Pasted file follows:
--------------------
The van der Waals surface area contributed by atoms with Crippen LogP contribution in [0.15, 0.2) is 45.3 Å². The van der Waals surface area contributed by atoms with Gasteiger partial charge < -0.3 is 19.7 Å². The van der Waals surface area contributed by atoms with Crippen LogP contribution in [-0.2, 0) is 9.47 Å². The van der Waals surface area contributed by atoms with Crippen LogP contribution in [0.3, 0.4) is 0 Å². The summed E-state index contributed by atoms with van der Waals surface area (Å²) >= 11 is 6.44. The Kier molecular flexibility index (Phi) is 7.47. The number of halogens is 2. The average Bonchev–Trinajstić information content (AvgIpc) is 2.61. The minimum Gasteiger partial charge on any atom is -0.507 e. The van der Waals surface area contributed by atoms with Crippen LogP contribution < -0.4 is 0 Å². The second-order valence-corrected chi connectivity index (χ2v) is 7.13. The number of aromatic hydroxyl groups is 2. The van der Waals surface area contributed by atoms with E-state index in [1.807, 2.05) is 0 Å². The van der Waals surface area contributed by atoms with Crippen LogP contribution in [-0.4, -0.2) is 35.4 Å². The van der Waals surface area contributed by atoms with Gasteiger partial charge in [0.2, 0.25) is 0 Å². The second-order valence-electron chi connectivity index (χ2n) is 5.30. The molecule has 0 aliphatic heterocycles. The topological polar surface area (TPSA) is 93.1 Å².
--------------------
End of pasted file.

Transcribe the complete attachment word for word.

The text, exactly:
The van der Waals surface area contributed by atoms with Crippen LogP contribution in [0.15, 0.2) is 45.3 Å². The van der Waals surface area contributed by atoms with Gasteiger partial charge < -0.3 is 19.7 Å². The van der Waals surface area contributed by atoms with Crippen LogP contribution in [-0.2, 0) is 9.47 Å². The van der Waals surface area contributed by atoms with Crippen LogP contribution in [0.3, 0.4) is 0 Å². The summed E-state index contributed by atoms with van der Waals surface area (Å²) >= 11 is 6.44. The Kier molecular flexibility index (Phi) is 7.47. The number of halogens is 2. The average Bonchev–Trinajstić information content (AvgIpc) is 2.61. The minimum Gasteiger partial charge on any atom is -0.507 e. The van der Waals surface area contributed by atoms with Crippen LogP contribution < -0.4 is 0 Å². The second-order valence-corrected chi connectivity index (χ2v) is 7.13. The number of aromatic hydroxyl groups is 2. The van der Waals surface area contributed by atoms with E-state index in [1.807, 2.05) is 0 Å². The van der Waals surface area contributed by atoms with Crippen LogP contribution in [-0.4, -0.2) is 35.4 Å². The van der Waals surface area contributed by atoms with Gasteiger partial charge in [0.2, 0.25) is 0 Å². The second-order valence-electron chi connectivity index (χ2n) is 5.30. The molecule has 0 aliphatic heterocycles. The topological polar surface area (TPSA) is 93.1 Å².